Updated: Jan 29, 2021
By Dina Biscotti and Nicole Biggart
In 1994, a seven-year-old boy from California, Nicholas Green, was vacationing in Italy with his family. He was shot and killed during an automobile robbery in Calabria, in southern Italy. His parents agreed to donate his organs and corneas to seven Italians waiting for transplants. His parents spoke openly to the media about their decision. The dramatic increase in organ donation in Italy, a country with a historically low rate of organ donation, has been referred to as “the Nicholas Effect” (l’effeto Nicholas).
Nicholas’s parents did interviews all over the world including Venezuela, India, and Poland about their reasoning for donating Nicholas’s organs and encouraging more donations. They clearly had humanitarian reasons for their efforts.
As Reg Green, Nicholas’s father, wrote in a 2019 LA Times story:
"Saving lives is the most obvious result of any decision to donate. But there are less tangible benefits that testify to the strength of the human spirit. Organ donation leaps the barriers between us: The hearts of black women beat inside white women — and vice versa. Muslims are breathing through Jewish lungs — and vice versa. And, as I always like to remind audiences, some Republicans now see the world through Democratic corneas — and vice versa."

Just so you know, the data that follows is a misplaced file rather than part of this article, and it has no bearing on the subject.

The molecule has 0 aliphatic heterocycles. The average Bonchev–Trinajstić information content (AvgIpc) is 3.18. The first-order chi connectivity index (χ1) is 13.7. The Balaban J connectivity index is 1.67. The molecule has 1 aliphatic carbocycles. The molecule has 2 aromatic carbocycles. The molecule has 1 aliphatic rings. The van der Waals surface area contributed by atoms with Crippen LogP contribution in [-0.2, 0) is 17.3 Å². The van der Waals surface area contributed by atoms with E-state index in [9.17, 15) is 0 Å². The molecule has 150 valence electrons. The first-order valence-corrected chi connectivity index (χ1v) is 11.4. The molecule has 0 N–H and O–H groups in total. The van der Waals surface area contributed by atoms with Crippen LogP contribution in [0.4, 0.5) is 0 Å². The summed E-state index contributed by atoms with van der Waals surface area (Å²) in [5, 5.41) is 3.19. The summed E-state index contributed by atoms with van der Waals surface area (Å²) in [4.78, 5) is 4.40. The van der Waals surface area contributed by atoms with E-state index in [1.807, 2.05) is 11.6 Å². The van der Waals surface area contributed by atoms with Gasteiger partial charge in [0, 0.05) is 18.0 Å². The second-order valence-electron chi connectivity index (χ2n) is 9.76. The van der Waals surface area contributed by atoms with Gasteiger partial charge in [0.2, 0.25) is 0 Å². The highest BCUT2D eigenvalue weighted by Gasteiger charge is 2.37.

A television movie, “Nicholas’ Gift” starring Jaime Lee Curtis and Alan Bates, was based on the book that Reg Green wrote. Biannually since 2001, the World Transplant Games Federation has held the Nicholas Cup, a skiing competition reserved for children who have undergone a transplant.
The Nicholas Effect is a clear example of the social nature of exchange. The donation of organs – and not their sale – is an example of moral, communal, or associative reasoning. In fact, most countries have banned the sale of human organs believing a price logic is both inappropriate and subject to abuse of the healthy poor who might feel pressured to sell their organs. It is what Michael Walzer calls a “blocked exchange” in Spheres of Justice.